Journal Logo

Basic and Experimental Research

Optimal Time for Hypothermic Reconditioning of Liver Grafts by Venous Systemic Oxygen Persufflation in a Large Animal Model

Koetting, Martina1; Lüer, Bastian2; Efferz, Patrik2; Paul, Andreas1; Minor, Thomas2,3

Author Information
doi: 10.1097/TP.0b013e3181fed021
  • Free


In face, of the increasing shortage of donor organs for clinical transplantation, the donor acceptance criteria for liver retrieval have been expanded toward inclusion of older donors and the use of “less than optimal” grafts.

Although the quality of cold-stored livers slowly declines beyond approximately 12 hr of ischemia and the risk of primary dys- or nonfunction steadily increases (1–3), up to 20% of all liver transplantations were performed after cold ischemia times of more than 12 hr (2, 4).

However, in most cases, it is not evident at the time of liver retrieval whether the graft is going to endure extended times of cold ischemia. Successful reperfusion of ischemic tissue pivotally depends on an adequate redox and intracellular signal homeostasis.

Previous studies have raised the concept to improve the outcome of marginally preserved organ grafts by post hoc reconditioning even after extended times of conventional cold storage (5, 6). Both techniques for temporary hypothermic oxygenation, oxygenated machine perfusion, or gaseous oxygen persufflation were later shown to be equally effective to improve ulterior recovery on reperfusion in small animals (7), supposedly because of a beneficial influence on the mitochondrial redox homeostasis during conditions of cold- induced metabolic retardation (8). Owing to its simplicity and ease of application, gaseous oxygen persufflation seems to be particularly convenient for treatment of the liver.

In the rat, 90 min of endischemic oxygen persufflation had been demonstrated to improve organ integrity on subsequent reperfusion of normal and fatty livers (7, 8). Because the method is mainly operative by diffusion processes across interstitial fluid/parenchymal tissue and actual distances between oxygen-filled pathways, increase in proportion to organ size (9), restoration of redox homeostasis, and cellular ion balance by venous systemic oxygen persufflation (VSOP) might be a phenomenon, subject to different time courses in small or large organs. It is thus difficult to delineate the optimal persufflation time in larger organs.

The present investigations were aimed to clarify in a controlled large animal experimental setting to which extent short-term gaseous oxygen persufflation actually works to improve liver quality after long-term preservation and to which extent the physical properties of a larger organ affect the temporal kinetics to achieve an optimal effect.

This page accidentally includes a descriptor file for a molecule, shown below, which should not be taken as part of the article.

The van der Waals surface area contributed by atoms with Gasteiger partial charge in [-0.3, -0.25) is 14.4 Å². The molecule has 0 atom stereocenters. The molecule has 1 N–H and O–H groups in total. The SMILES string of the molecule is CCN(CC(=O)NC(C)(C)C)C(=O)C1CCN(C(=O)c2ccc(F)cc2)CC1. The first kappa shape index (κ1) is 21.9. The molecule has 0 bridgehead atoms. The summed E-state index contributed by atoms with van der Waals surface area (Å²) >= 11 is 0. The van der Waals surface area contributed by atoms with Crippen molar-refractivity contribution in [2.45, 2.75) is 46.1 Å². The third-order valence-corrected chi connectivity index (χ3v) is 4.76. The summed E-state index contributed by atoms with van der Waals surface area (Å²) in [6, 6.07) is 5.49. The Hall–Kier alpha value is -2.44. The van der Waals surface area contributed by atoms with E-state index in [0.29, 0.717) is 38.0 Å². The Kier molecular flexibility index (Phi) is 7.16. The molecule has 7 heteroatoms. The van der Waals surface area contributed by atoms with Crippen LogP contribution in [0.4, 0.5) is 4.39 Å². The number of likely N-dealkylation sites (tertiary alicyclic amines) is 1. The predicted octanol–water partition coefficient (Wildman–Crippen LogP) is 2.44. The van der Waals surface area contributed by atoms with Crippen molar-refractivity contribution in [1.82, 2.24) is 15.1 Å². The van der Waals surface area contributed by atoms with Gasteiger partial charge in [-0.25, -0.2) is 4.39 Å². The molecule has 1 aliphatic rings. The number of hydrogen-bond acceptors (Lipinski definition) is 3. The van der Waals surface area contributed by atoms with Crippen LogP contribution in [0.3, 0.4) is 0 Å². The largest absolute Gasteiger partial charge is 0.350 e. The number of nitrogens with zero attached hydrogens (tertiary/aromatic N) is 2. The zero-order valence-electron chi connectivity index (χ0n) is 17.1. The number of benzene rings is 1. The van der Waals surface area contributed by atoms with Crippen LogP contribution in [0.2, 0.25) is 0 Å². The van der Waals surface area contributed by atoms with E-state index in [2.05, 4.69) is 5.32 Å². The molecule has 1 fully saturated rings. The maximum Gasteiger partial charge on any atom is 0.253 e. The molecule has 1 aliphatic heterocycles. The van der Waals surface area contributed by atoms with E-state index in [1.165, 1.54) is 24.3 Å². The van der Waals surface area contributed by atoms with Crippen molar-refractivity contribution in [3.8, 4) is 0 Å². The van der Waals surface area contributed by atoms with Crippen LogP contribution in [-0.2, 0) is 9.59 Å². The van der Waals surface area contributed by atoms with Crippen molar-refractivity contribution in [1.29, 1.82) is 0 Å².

Energetic Recovery During Hypothermic Reconditioning

Metabolic efficiency of hypothermic reconditioning (HR) was monitored by restoration of tissue levels of ATP at the end of ischemic preservation and varying times of subsequent VSOP (Fig. 1). It is seen that already 1 hr of HR led to a significant rise in liver ATP, which was further improved by 2 hr of HR. No notable additional effect could be evidenced by extending the reconditioning time to 3 hr.

Tissue concentrations of ATP in livers at the end of cold storage for 18 hr (untreated) and after additional periods of hypothermic reconditioning (HR) for 1, 2, or 3 hr of HR. Values are mean±standard error of the mean of n=6 experiments per group (*P<0.05 vs. untreated). For comparison: normal values obtained from healthy livers in vivo amount to 7.9±0.6 μmol/g dry weight ATP.

It is to note that the extend of ATP replenishment provided by 2 hr of HR in the pig livers corresponded well to the effect seen in human livers, where 1 to 2 hr of oxygen persufflation after a mean preservation time of 12 hr resulted in an increase of liver ATP concentrations from 1.06±0.32 to 3.27±0.47 (partly taken from Ref. 10).

Liver Viability in Relation to the Time of HR

Liver enzymes were measured in serum samples taken at different time points during reperfusion and taken as a general indicator of hepatocellular injury (Fig. 2). Serum activities of aspartate aminotransferase were found elevated in the untreated group, and a progressive rise in enzyme leakage was observed during ongoing reperfusion. HR did result in a notable net reduction of hepatic enzyme loss, which was significant already after 1 hr of HR and maximal after 2 hr.

Impact of increasing periods of additional hypothermic reconditioning (HR) by vascular oxygen persufflation on parenchymal release of aspartate aminotransferase (AST) during 120 min of normothermic reperfusion after 18 hr of cold storage (untreated) or after 18 hr of cold storage+additional HR for 1, 2, or 3 hr. Values are mean±standard error of the mean of n=6 experiments per group (*P<0.05 vs. untreated). The normal range for alanine transferase release, obtained from perfusion of nonischemic livers with this model, is represented by the gray area, for comparison.